3.3 The Guild Chapel digital model and its significance

The digital model that forms the focus of this article is innovative in the way in which it seeks to apply the principles of transparency and paradata discussed above within the field of historical archaeology (Bentkowska-Kafel and Denard 2012). Rather than reconstructing 'the' appearance of the Guild Chapel in the 16th century as a source of illustration for a textual narrative, it develops the model explicitly to present the paradata of the Guild Chapel paintings (Figure 16). It achieves this within the model by layering the antiquarian drawings of the paintings made by Thomas Fisher in 1804, E.W.Tristram in 1928-9 and Wilfrid Puddephat in the 1950s over each other, so that their similarities and differences can be compared directly by the user. The new digital model allows the user to choose their own, non-linear, path through the model and its accompanying paradata, harnessing the unique qualities of the structure of the Internet Archaeology journal format to do so. For example, it is possible to stand in the nave and view the paintings on an antiquarian-by-antiquarian basis, making comparisons based on subject matter, but also by spatial location. The user is free to investigate the antiquarian records in any order and from either the nave or the chancel, moving between the spaces, making their own comparisons, building up their own understandings and meanings within the framework of the article. What is important is not that the paintings can be viewed in their spatial contexts, but the way in which users are allowed to view and experience those paintings and their accompanying paradata for themselves.

Model thumbnailFigure 16: The digital model of the Guild Chapel by Anthony Masinton, based on the original model created by Geoff Arnott. Select the thumbnail to launch the model. The Unity web player plugin is required for some browsers.

This creates the kind of research tool which Barceló (2001) has described as a 'functional model', and Forte (2000) a 'cognitive model'. The text of the article is also used innovatively to communicate the 'paradata' behind the model itself. Section 4 provides the user with a detailed, critical comparison of the antiquarians' drawings and textual descriptions of the paintings, with the aim of informing and enhancing the user's assessment of the validity and reliability of the different drawings included within the model. Section 5 discusses the biography and historical context of the antiquarians responsible for the drawings, in chronological order. Once again, this allows the viewer to make a critical assessment of the motivations, methods and interpretations of the different drawings (after de Rijcke and Beaulieu 2007). Here, the model reminds the user of the 'gaps' between the reality of the past and the interpretative processes of recording and representation (Bateman 2006). It also provides a powerful illustration of the origins and development of recording within the antiquarian tradition (Pearce 2007).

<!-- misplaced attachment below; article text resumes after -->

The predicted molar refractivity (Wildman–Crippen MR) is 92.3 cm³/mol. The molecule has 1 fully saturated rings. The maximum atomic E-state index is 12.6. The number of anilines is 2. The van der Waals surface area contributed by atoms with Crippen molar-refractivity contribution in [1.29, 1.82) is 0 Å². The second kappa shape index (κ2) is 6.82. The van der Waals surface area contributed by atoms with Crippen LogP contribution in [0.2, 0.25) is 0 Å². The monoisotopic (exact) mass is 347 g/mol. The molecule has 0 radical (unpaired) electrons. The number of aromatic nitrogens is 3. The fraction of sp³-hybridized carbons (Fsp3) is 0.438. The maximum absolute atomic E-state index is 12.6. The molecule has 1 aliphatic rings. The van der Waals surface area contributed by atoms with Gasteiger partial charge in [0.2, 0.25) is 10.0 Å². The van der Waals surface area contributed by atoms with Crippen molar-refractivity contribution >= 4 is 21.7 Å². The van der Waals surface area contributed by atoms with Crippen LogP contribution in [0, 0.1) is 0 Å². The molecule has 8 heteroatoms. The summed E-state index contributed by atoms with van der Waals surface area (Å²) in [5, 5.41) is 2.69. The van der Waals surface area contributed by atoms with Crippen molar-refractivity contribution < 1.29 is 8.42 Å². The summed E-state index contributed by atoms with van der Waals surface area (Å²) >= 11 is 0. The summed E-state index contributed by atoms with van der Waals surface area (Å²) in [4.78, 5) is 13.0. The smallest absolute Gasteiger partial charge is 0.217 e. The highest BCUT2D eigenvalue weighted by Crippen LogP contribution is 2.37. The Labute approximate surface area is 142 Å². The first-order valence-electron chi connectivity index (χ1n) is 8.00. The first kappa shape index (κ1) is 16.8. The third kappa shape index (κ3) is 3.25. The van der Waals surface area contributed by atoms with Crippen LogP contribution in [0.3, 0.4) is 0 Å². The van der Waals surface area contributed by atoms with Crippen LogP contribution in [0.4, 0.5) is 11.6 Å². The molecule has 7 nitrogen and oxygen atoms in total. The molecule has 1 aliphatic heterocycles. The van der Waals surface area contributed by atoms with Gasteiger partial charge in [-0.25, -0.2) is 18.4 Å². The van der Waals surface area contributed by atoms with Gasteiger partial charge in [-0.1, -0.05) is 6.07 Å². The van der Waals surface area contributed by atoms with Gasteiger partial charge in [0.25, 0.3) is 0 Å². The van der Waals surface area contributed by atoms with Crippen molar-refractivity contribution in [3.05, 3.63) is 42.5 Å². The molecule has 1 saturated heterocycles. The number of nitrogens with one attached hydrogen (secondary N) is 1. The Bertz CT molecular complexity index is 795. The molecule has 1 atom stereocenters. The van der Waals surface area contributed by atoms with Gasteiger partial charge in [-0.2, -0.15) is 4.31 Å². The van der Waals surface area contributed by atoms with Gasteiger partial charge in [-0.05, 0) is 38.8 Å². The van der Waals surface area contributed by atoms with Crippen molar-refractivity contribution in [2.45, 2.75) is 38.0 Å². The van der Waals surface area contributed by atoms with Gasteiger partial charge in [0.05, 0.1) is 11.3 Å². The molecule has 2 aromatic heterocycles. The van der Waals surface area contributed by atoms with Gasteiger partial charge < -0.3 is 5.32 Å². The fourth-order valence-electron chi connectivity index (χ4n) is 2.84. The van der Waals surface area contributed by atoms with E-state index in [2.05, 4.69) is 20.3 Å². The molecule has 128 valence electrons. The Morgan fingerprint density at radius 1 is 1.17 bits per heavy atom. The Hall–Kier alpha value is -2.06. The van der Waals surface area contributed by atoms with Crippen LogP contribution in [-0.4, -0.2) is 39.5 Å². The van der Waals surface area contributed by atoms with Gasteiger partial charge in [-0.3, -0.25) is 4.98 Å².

The technology used to develop the interactive digital model as a research tool is a computer-game engine, Unity, in this instance. Computer games excel at presenting a richly visualised and immersive environment which possesses an inherent narrative, whether overt or implicit. The user does not read this narrative so much as they experience it — a form of communication that preferences the (virtual) material over the textual and is therefore especially suited to an archaeological and art-historical subject. This is achieved through balancing the narrative imposed by the game's creators and the free will of the user. The narrative is delivered as a collaboration between creators and user, with the aim of producing new narratives based on what the creators present, how they make it available to the user, and the user's own construction of meaning based on their experience of the game. While the present visualisation does not claim to provide such a subtle experience or way of delivering its narrative, it has borrowed these concepts and incorporated them in an innovative way, into its design.

The visualisations of the Guild Chapel paintings presented in the model and analysed in the text reveal its international significance as one of the finest examples of mercantile and guild artistic patronage in late medieval Northern Europe. However, it is the decision to place transparency and paradata at the heart of the model and its accompanying article that makes this a ground-breaking model, of relevance not only to the digital heritage field but also the wider archaeological community. We hope that the model, and our findings, will be made available to visitors to the Guild Chapel through future development of the Friends of the Guild Chapel website as well as a mobile phone application.


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